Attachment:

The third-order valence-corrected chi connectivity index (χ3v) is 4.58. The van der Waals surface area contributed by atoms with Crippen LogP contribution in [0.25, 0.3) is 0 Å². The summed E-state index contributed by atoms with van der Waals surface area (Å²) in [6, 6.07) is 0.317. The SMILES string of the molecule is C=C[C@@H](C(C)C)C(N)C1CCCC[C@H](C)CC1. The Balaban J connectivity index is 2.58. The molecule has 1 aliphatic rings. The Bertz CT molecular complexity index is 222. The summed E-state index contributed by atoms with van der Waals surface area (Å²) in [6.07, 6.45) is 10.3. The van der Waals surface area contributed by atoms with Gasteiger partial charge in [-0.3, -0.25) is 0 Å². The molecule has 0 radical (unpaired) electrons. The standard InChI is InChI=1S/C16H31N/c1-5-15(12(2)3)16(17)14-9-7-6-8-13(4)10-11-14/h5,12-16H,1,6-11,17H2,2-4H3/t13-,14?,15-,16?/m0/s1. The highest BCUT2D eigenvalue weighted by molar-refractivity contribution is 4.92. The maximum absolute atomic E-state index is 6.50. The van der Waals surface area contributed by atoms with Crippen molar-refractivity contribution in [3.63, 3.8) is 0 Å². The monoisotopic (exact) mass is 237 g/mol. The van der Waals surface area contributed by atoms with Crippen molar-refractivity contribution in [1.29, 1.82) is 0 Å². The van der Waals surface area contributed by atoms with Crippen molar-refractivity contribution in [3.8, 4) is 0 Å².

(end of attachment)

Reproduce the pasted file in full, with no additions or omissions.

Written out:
The third-order valence-corrected chi connectivity index (χ3v) is 4.58. The van der Waals surface area contributed by atoms with Crippen LogP contribution in [0.25, 0.3) is 0 Å². The summed E-state index contributed by atoms with van der Waals surface area (Å²) in [6, 6.07) is 0.317. The SMILES string of the molecule is C=C[C@@H](C(C)C)C(N)C1CCCC[C@H](C)CC1. The Balaban J connectivity index is 2.58. The molecule has 1 aliphatic rings. The Bertz CT molecular complexity index is 222. The summed E-state index contributed by atoms with van der Waals surface area (Å²) in [6.07, 6.45) is 10.3. The van der Waals surface area contributed by atoms with Gasteiger partial charge in [-0.3, -0.25) is 0 Å². The molecule has 0 radical (unpaired) electrons. The standard InChI is InChI=1S/C16H31N/c1-5-15(12(2)3)16(17)14-9-7-6-8-13(4)10-11-14/h5,12-16H,1,6-11,17H2,2-4H3/t13-,14?,15-,16?/m0/s1. The highest BCUT2D eigenvalue weighted by molar-refractivity contribution is 4.92. The maximum absolute atomic E-state index is 6.50. The van der Waals surface area contributed by atoms with Crippen molar-refractivity contribution in [3.63, 3.8) is 0 Å². The monoisotopic (exact) mass is 237 g/mol. The van der Waals surface area contributed by atoms with Crippen molar-refractivity contribution in [1.29, 1.82) is 0 Å². The van der Waals surface area contributed by atoms with Crippen molar-refractivity contribution in [3.8, 4) is 0 Å².